Dance Partnerships: Partner down! Now what?

Imagine this scenario: you’ve got your practice and lesson schedule in hand, ready to roll at the current pace. Suddenly, your partner comes down with an injury that forces him take a 2 month break from dancing.

(Note: I used physical injury as an example, but it could be anything that can hinder scheduling, such as work or family commitments.)

How am I supposed to practice and go to lessons without a partner? you ask.

At the first instant, you feel upset, disappointed, and perhaps even angry that you will have to make do without your other half.

It’s normal to feel this way because it’s almost like having your non-dominant arm in a sling. You’re still able to dance on your own, but you’re simply inconvenienced by the availability of your partner.

There are two ways to go about this situation. Either you:
A. Pout and take your anger out while feeling sorry for yourself. (Not recommended.)
B. Or you can amend your plans and work out your solo schedule.

I highly recommend option B.

If your partner stops dancing, it doesn’t mean you should stop as well. Instead, use this time and scheduling to your advantage.

1. Ask your partner how long the break will be.

Obtaining a time frame will give you an idea of how long you will be without your long term partner. 3 months may feel like a long way, but when you reach the end of the singular period, you’ll look back and ask yourself why you didn’t make full use of the time that was available.

2. Talk to your teacher for alternative learning solutions.

It may take two to tango, but you must learn to do your part first. The temporary solo learning is the best time to start working on what you need to improve the most. It can mean working on your step turns, getting your basic footwork right, or improving your body connection. Working with your teacher will mean being able to receive more feedback based on your solo performance.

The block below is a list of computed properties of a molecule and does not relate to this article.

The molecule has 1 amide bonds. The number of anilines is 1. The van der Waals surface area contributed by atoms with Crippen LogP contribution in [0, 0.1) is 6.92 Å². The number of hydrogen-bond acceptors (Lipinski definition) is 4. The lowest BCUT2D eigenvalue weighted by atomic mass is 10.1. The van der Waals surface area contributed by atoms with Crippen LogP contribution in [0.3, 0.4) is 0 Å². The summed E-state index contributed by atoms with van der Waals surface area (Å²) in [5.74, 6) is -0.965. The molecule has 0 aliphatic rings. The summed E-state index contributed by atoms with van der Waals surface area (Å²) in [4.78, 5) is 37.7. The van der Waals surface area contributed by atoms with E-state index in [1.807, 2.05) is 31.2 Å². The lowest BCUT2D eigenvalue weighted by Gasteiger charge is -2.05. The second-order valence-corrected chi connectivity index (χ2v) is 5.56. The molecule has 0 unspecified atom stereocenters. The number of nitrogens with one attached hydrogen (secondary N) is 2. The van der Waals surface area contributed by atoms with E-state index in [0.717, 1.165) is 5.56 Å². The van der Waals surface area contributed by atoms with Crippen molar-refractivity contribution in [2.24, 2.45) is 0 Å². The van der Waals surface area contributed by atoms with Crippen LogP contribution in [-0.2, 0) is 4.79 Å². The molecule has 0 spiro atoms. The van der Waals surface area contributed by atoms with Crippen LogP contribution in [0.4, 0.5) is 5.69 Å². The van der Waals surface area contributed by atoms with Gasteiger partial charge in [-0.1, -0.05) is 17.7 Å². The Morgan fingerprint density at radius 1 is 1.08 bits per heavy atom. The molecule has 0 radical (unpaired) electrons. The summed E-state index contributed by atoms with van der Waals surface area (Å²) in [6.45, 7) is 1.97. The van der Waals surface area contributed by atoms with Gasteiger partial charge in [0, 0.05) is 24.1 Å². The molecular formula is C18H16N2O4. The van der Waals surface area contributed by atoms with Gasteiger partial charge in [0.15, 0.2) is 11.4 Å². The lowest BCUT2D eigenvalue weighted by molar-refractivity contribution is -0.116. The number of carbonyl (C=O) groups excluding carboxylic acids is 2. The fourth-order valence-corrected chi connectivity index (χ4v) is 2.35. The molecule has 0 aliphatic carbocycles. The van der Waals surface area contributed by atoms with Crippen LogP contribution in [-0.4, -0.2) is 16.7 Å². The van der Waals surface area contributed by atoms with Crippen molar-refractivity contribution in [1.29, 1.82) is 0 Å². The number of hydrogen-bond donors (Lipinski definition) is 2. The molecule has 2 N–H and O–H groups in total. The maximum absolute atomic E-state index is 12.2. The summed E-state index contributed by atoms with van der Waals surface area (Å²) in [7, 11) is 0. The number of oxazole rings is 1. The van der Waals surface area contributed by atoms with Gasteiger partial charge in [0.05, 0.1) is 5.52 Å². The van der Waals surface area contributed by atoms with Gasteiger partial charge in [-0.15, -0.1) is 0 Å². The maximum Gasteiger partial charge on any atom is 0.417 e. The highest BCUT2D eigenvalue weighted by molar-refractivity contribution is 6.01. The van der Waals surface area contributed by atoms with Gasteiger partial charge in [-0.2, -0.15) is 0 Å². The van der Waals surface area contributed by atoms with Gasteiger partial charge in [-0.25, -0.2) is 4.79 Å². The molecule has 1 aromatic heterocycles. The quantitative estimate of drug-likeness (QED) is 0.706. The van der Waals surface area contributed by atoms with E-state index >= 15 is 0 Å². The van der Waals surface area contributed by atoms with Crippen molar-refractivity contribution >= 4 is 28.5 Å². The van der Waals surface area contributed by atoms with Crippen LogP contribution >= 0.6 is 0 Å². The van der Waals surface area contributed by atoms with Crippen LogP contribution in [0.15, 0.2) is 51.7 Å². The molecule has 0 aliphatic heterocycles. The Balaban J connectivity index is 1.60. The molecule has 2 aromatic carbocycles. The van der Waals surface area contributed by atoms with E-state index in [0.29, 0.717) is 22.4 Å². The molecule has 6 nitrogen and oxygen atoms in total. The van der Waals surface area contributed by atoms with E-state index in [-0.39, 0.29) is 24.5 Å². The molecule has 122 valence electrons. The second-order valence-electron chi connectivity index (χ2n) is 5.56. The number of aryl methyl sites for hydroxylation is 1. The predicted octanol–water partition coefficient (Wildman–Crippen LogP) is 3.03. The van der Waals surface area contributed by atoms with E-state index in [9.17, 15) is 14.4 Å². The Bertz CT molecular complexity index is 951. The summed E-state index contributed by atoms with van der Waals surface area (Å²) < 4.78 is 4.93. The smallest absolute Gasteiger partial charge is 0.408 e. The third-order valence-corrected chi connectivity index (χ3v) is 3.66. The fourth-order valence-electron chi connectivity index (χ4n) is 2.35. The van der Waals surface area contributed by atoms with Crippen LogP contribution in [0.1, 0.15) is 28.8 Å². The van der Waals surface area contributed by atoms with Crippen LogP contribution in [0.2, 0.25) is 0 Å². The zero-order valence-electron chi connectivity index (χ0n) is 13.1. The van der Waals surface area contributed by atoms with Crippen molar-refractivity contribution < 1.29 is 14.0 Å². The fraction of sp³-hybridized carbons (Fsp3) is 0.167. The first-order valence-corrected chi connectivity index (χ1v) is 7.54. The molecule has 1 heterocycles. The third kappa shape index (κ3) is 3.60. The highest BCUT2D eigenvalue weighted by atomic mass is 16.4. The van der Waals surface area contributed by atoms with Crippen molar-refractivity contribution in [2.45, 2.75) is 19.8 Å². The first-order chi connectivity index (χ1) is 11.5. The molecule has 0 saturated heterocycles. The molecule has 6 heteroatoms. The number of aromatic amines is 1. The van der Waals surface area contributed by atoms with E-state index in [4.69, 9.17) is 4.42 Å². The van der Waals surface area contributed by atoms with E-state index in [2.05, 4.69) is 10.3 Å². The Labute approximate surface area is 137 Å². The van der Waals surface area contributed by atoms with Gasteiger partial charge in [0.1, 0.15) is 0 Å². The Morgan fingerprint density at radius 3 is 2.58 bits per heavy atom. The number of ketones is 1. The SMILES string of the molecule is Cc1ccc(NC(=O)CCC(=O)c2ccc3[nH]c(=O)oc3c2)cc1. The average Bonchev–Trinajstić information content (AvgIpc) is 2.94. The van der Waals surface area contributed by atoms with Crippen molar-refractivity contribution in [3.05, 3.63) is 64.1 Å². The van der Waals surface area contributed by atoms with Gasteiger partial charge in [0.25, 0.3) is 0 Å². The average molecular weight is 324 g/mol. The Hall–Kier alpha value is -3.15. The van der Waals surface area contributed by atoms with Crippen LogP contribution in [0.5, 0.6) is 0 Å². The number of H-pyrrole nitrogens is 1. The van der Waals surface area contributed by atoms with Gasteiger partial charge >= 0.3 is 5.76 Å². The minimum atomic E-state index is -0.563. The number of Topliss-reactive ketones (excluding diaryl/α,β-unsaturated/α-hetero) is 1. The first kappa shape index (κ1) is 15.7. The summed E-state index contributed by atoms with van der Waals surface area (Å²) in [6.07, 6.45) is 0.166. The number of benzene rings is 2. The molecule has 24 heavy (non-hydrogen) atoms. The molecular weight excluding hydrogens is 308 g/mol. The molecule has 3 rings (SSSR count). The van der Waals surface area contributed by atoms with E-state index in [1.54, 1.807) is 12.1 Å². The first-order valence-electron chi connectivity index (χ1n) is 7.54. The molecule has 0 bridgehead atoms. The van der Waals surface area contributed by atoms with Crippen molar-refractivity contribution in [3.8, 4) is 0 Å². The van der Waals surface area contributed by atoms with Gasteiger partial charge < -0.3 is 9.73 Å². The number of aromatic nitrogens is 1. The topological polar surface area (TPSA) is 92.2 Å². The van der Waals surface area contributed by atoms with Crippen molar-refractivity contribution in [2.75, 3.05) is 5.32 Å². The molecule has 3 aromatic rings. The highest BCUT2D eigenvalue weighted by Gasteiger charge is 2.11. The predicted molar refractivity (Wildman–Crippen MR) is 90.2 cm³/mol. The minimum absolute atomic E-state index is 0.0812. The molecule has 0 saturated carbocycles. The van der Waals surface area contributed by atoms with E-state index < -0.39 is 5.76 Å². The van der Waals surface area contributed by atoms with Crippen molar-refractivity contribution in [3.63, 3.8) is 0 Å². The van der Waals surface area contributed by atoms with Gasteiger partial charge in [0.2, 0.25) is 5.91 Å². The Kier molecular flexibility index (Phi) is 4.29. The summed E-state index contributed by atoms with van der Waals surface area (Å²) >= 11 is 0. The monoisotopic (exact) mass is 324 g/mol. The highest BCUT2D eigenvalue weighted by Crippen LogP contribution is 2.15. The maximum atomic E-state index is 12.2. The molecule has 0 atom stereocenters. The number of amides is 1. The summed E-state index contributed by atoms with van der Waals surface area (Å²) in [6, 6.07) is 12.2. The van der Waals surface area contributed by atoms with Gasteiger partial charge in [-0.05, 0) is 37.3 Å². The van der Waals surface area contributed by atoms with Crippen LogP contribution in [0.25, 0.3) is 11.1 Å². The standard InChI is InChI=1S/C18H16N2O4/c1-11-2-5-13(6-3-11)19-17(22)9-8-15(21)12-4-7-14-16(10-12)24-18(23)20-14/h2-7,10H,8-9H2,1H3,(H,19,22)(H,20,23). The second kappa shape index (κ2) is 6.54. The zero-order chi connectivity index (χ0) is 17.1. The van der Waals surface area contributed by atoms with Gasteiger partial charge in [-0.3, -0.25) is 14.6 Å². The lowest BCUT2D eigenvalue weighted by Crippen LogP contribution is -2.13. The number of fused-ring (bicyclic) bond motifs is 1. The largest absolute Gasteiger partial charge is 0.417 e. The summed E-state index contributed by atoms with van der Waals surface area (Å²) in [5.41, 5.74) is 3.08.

3. Put more time drilling your basic steps.

Everything comes from basic steps. Choreography and routines are simply variations of basic steps that have been chopped, diced, and rearranged to suit your needs. Focusing more on practicing the basics will improve your overall ability to hold your own independence as a dancer in the long run.

4. Dance your full choreography 2 times per practice session just to remember the steps.

Remembering the steps is not through the brain, but through muscle memory. While the mechanics will not be as smooth by the time your partner returns, being able to recall your steps with ease will improve your process from where you left off.

5. Keep your partner in the loop.

This will depend on the type of partner you have. Some may want to stay updated on your personal dance news, whereas others are much less talkative in this area. If your partner is the type who enjoys frequent banter, by all means, keep the communication channel open.

Being out of action is involuntary.

Never guilt trip your partner – unfortunate circumstances happen all the time. Similar to being caught in the rain with an umbrella by your side, having a contingency plan for times when you need to deal solo is just as crucial to becoming a reliable partner.

Have you ever had a time when one of you was out of action? How did you deal with it? Leave a comment below and share an example!

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